Saturday, November 13, 2004

Profile: Juan Rivera

First, a quick link. Yesterday, MLB featured Shawn Norris, who plays third base and will start the season either at AA Harrisburg or AAA New Orleans.

Speaking of third basemen, ESPN has Batista as #40 in their list of top 50 free agents, and claim that he "quietly put together a great offensive season". How could someone with a .272 on-base percentage ever be described that way and a VORP right at 0 ever be described that way? The guy was no better than a bench player last season, which was slightly better than his 2003 VORP of -0.6, but much worse than his PECOTA projected 14.1. While he'll only be 31 going into next year, I can't see the value.

Now, on to Juan Rivera, who we acquired from the Yankees last offseason. Juan is a right hander who plays both corners comfortably, though we had him primarily in RF last year. He'll be 27 by the all-star break, and 2004 was his first full year in the major leagues. He doesn't become a free agent until 2008.

Having watched him play a fair bit with New York, I can say that he's got a good arm, good enough to be a legitimate right fielder. But, it's not wildly above average, nor does he have better than average range.

In the batters box, though, Juan had a good year last year, hitting .307/.364/.465 in 425 plate appearances. He was platooned for part of the year, but had a good enough season that he ended up with the bulk of the time in RF.

Park adjusted, his numbers go down, but it was still a solid season, as Juan posted the third highest VORP in the offense-- his 22.3 was behind Wilkerson's 36.1 and Vidro's 28.7. That's not bad, particularly considering his PECOTA projection was .266/.304/.468. Though PECOTA had him doing much better in PA/HR (25.9 vs. 35.4), he more or less met the projected SLG by hitting a lot of doubles. He also walked every 12.5 PAs, quite a bit better than the projected 14, which is okay, but not overly impressive.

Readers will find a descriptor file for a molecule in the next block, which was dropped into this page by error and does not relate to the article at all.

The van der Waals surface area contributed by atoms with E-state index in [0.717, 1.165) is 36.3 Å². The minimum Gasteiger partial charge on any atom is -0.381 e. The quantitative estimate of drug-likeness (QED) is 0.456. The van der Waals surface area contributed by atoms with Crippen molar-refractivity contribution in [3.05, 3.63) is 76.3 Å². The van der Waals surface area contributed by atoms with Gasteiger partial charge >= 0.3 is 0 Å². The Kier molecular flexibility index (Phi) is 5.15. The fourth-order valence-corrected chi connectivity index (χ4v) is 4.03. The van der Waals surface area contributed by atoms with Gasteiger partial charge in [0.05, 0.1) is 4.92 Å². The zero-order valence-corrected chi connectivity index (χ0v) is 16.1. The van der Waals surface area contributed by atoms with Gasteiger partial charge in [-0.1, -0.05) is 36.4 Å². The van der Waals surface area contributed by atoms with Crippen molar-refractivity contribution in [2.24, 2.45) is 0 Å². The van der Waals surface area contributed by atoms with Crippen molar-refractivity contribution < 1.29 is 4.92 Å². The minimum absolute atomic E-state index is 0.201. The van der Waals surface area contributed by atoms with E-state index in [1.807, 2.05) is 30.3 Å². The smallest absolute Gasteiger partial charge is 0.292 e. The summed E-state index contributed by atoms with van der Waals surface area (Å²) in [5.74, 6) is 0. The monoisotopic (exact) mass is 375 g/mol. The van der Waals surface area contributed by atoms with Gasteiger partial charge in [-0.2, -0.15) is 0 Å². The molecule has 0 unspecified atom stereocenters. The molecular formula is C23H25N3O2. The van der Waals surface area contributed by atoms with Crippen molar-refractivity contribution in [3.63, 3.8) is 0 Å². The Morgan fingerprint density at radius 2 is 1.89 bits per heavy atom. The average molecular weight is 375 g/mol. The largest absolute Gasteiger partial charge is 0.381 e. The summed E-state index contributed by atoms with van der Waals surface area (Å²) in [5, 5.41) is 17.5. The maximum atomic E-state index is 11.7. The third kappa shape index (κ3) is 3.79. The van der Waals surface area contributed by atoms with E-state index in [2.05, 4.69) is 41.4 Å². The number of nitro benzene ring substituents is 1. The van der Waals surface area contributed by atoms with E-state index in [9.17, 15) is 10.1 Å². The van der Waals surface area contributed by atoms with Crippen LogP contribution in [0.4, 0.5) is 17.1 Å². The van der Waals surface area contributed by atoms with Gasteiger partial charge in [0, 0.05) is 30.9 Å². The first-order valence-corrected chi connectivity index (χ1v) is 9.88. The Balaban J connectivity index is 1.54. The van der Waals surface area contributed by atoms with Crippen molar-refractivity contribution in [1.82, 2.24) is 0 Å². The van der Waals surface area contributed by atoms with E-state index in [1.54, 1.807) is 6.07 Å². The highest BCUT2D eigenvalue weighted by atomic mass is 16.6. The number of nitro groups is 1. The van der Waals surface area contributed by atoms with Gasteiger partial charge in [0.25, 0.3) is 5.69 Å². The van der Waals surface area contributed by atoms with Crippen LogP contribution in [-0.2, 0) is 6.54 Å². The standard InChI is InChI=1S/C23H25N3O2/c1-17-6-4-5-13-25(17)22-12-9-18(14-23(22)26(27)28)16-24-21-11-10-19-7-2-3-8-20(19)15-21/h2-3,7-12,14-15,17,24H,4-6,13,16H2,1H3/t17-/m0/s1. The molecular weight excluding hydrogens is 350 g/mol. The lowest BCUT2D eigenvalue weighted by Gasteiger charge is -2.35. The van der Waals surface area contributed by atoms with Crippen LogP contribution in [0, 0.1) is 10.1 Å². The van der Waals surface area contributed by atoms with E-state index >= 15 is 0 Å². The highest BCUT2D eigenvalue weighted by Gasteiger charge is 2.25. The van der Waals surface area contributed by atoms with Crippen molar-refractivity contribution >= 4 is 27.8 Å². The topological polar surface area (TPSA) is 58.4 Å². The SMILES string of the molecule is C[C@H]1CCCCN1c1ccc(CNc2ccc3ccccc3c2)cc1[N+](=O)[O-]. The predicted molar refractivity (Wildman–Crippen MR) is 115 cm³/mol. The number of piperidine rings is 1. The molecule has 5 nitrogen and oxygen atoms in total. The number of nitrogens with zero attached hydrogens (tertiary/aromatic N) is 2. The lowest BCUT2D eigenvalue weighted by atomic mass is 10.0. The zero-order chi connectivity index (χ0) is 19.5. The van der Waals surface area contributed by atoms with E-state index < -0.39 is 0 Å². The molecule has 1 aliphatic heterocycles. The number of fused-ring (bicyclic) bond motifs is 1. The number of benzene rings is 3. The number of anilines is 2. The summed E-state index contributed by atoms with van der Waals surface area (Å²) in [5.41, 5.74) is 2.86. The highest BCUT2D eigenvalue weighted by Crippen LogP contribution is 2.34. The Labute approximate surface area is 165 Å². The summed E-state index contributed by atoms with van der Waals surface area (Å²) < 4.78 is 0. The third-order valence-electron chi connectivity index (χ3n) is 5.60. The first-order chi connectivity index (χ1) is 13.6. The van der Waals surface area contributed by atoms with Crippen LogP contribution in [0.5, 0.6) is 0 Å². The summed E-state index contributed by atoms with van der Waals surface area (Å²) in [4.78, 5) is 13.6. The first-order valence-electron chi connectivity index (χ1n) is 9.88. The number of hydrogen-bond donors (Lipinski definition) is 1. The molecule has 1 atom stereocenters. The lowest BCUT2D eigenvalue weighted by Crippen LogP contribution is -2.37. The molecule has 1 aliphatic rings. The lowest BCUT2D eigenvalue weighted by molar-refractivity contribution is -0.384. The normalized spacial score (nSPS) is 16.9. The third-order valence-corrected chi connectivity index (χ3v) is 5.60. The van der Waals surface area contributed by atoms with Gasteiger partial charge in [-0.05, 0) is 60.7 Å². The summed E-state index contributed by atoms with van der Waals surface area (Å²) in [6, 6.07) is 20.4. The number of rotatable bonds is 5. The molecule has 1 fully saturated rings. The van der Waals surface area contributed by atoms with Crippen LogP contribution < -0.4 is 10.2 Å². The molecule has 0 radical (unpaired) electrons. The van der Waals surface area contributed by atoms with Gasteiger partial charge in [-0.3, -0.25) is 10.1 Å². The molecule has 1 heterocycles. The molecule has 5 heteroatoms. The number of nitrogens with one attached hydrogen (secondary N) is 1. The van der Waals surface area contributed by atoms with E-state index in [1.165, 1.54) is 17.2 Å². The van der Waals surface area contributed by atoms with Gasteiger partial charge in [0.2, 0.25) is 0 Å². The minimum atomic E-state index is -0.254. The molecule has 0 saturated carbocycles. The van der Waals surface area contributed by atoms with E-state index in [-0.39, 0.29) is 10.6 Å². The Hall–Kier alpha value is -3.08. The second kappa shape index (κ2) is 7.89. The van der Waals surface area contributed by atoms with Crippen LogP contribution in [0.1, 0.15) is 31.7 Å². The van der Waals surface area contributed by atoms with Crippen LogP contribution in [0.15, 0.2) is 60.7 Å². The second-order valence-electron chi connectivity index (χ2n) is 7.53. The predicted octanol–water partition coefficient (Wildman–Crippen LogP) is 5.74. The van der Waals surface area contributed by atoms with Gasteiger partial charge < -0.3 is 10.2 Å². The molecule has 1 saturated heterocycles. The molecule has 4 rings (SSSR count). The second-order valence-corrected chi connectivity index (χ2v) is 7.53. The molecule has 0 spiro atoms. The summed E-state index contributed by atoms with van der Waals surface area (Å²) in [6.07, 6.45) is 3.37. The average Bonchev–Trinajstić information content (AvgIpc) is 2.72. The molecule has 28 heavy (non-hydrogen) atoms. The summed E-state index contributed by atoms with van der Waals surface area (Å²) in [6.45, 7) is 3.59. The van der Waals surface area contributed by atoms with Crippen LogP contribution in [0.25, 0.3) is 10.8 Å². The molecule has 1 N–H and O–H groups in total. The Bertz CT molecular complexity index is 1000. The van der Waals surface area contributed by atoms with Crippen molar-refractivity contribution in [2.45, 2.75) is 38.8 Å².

The trend on Rivera has been moving in the right direction, and he's at about to reach the age where he's likely to peak. He could easily match or exceed his line from last year. I do think that RFK is going to end up a pitcher's park, but not as bad of one as the Olympic Stadium / Bithorn one was, so I'm hopeful that he'll end up a .300 hitter.

The question is where's he going to play? I've seen one blog express disgust at going after Jose Guillen, who is much more expensive than Rivera, and has a similar (but better) offensive line, as if the two can't coexist because they're both primarily RFs. Sure, Wilkerson is likely to be back in left, but I think Rivera would be fine as a center fielder, and I suspect that's what will end up happening. I expect he'll have below average range, but an above average arm for the position. Overall, he'll be a tremendous value there.

1 Comments:

At 6:34 PM, Blogger Jamie Mottram said...

i have no opinion on rivera, who seems to be an avg. player at low cost, but i do not want to see tony batista in dc. i already suffered through 2 and 1/2 seasons of him as an oriole: low batting avg, nice hr totals, seemingly below avg defense and the body of a man twice his age. and did you know his real 1st name is leocadio?

anyway, keep him away from our new team -- the guy takes more away from the table than he brings to it.
j

 

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